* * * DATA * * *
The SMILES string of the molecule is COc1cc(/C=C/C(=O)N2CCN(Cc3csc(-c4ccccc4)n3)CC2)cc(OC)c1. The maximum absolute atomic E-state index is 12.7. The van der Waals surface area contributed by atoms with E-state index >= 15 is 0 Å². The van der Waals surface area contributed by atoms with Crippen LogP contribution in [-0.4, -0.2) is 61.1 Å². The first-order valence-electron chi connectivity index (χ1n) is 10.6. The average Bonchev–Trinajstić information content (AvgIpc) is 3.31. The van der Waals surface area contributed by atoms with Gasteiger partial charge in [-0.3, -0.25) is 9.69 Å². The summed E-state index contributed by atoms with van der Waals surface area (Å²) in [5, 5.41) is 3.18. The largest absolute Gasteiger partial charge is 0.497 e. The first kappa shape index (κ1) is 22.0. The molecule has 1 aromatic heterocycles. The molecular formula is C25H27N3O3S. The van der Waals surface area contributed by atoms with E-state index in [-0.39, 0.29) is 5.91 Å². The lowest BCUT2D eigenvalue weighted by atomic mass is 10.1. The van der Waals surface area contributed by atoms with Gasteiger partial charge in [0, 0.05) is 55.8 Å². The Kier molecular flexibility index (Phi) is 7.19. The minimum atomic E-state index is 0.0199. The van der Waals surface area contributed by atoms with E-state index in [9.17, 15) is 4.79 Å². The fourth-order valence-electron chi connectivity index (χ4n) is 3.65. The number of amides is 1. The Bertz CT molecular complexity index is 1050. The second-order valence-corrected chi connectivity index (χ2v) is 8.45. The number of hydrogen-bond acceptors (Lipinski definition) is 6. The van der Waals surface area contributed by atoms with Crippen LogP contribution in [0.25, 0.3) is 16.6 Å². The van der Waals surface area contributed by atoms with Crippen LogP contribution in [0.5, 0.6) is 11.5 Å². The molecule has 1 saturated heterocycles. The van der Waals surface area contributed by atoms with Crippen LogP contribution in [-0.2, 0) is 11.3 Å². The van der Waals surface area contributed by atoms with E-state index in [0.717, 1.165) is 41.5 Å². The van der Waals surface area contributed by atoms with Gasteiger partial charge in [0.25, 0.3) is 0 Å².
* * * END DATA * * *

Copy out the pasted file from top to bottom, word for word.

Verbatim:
The SMILES string of the molecule is COc1cc(/C=C/C(=O)N2CCN(Cc3csc(-c4ccccc4)n3)CC2)cc(OC)c1. The maximum absolute atomic E-state index is 12.7. The van der Waals surface area contributed by atoms with E-state index >= 15 is 0 Å². The van der Waals surface area contributed by atoms with Crippen LogP contribution in [-0.4, -0.2) is 61.1 Å². The first-order valence-electron chi connectivity index (χ1n) is 10.6. The average Bonchev–Trinajstić information content (AvgIpc) is 3.31. The van der Waals surface area contributed by atoms with Gasteiger partial charge in [-0.3, -0.25) is 9.69 Å². The summed E-state index contributed by atoms with van der Waals surface area (Å²) in [5, 5.41) is 3.18. The largest absolute Gasteiger partial charge is 0.497 e. The first kappa shape index (κ1) is 22.0. The molecule has 1 aromatic heterocycles. The molecular formula is C25H27N3O3S. The van der Waals surface area contributed by atoms with E-state index in [-0.39, 0.29) is 5.91 Å². The lowest BCUT2D eigenvalue weighted by atomic mass is 10.1. The van der Waals surface area contributed by atoms with Gasteiger partial charge in [0, 0.05) is 55.8 Å². The Kier molecular flexibility index (Phi) is 7.19. The minimum atomic E-state index is 0.0199. The van der Waals surface area contributed by atoms with E-state index in [9.17, 15) is 4.79 Å². The fourth-order valence-electron chi connectivity index (χ4n) is 3.65. The number of amides is 1. The Bertz CT molecular complexity index is 1050. The second-order valence-corrected chi connectivity index (χ2v) is 8.45. The number of hydrogen-bond acceptors (Lipinski definition) is 6. The van der Waals surface area contributed by atoms with Crippen LogP contribution in [0.25, 0.3) is 16.6 Å². The van der Waals surface area contributed by atoms with Crippen LogP contribution in [0.5, 0.6) is 11.5 Å². The molecule has 1 saturated heterocycles. The van der Waals surface area contributed by atoms with Crippen LogP contribution in [-0.2, 0) is 11.3 Å². The van der Waals surface area contributed by atoms with E-state index in [0.717, 1.165) is 41.5 Å². The van der Waals surface area contributed by atoms with Gasteiger partial charge in [0.25, 0.3) is 0 Å².